Judge Reed O'Connor deemed the services unconstitutional, drawing heavy criticism from patient advocacy groups.
A key piece of the Affordable Care Act (ACA) requiring employers to cover an HIV prevention drug and other preventive services is in jeopardy after a federal judge ruled against it for violating religious freedom.
Judge Reed O'Connor of the U.S. District Court for the Northern District of Texas ruled in favor of Steven Hotze, owner of Braidwood Management, who claimed the ACA mandate violates the Religious Freedom Restoration Act.
Hotze specifically took issue with being forced to buy health insurance for his employees to cover an HIV prevention drug, preexposure prophylaxis (PrEP), arguing it "facilitates and encourages homosexual behavior, intravenous drug use, and sexual activity outside of marriage between one man and one woman," the ruling stated.
O'Connor wrote that "Braidwood has shown that the PrEP mandate substantially burdens its religious exercise."
Additionally, O'Connor found that the U.S. Preventive Services Task Force violates the Constitution's Appointments Clause, which deems how public officials are appointed, because of the scope of the task force's authority.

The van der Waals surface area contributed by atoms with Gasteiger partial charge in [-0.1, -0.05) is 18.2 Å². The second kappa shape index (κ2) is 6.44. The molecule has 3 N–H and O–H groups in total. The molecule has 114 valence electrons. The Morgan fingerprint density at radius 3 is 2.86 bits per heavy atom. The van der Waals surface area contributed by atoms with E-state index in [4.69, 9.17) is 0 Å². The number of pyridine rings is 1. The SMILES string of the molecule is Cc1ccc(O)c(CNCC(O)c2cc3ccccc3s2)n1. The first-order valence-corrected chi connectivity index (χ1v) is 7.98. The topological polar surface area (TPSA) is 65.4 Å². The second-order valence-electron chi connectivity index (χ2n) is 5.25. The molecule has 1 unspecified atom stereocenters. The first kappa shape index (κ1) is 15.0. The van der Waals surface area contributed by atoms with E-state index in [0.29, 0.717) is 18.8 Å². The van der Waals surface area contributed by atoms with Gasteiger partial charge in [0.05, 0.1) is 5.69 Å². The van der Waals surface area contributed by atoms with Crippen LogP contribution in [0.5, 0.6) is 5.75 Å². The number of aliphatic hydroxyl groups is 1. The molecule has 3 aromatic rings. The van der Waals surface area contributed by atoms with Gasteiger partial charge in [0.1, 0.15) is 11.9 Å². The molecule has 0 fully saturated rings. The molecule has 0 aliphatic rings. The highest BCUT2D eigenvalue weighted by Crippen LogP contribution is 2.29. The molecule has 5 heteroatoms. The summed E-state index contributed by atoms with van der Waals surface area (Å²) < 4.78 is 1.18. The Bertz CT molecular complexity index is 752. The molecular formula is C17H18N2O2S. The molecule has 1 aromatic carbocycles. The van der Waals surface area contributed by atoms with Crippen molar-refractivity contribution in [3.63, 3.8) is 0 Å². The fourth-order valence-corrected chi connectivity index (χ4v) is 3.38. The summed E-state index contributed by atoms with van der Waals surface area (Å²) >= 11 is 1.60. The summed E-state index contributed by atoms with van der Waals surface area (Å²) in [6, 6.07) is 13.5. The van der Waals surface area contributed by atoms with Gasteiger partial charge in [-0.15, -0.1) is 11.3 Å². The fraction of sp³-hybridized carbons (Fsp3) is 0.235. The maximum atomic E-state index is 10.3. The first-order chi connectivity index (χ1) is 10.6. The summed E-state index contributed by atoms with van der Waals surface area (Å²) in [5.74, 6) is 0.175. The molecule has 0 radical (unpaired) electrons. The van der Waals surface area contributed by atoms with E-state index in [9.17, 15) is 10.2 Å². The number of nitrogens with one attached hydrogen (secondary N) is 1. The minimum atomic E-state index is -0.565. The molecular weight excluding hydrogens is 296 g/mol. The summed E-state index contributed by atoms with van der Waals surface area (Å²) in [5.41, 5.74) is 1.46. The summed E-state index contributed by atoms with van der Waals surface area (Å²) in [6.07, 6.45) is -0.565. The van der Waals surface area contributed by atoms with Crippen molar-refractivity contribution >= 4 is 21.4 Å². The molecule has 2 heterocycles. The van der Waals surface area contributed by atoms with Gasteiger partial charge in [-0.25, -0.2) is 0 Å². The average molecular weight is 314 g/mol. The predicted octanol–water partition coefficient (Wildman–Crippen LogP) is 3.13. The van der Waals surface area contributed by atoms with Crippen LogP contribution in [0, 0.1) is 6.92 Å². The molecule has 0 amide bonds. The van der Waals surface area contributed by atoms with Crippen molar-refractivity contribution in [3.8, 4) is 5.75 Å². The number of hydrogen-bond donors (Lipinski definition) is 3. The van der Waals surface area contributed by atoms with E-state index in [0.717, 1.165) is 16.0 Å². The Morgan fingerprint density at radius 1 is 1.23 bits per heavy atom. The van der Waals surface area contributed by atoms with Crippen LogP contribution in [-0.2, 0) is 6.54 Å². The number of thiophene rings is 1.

O'Connor previously ruled that the entire ACA was unconstitutional in 2018, arguing that the law was invalid because Congress zeroed out the penalty tied to its individual mandate. The decision was flipped by the Supreme Court, which upheld the ACA by a 7-2 vote in 2021 in the midst of the COVID-19 pandemic, allowing millions to retain their insurance coverage.
Patient advocacy groups have spoken out against O'Connor's most recent ruling, voicing their displeasure and warning of the dangers of the decision.
"The free preventive care guaranteed by the ACA has become a bedrock of our health care system, benefiting patients with all types of insurance, including those insured by their employer," Protect Our Care chair Leslie Dach said in a statement. "The consequences of this ruling cannot be understated and it is essential that Judge O'Connor stay the effects of his order while this disastrous decision is appealed."
Jay Asser is the contributing editor for strategy at HealthLeaders.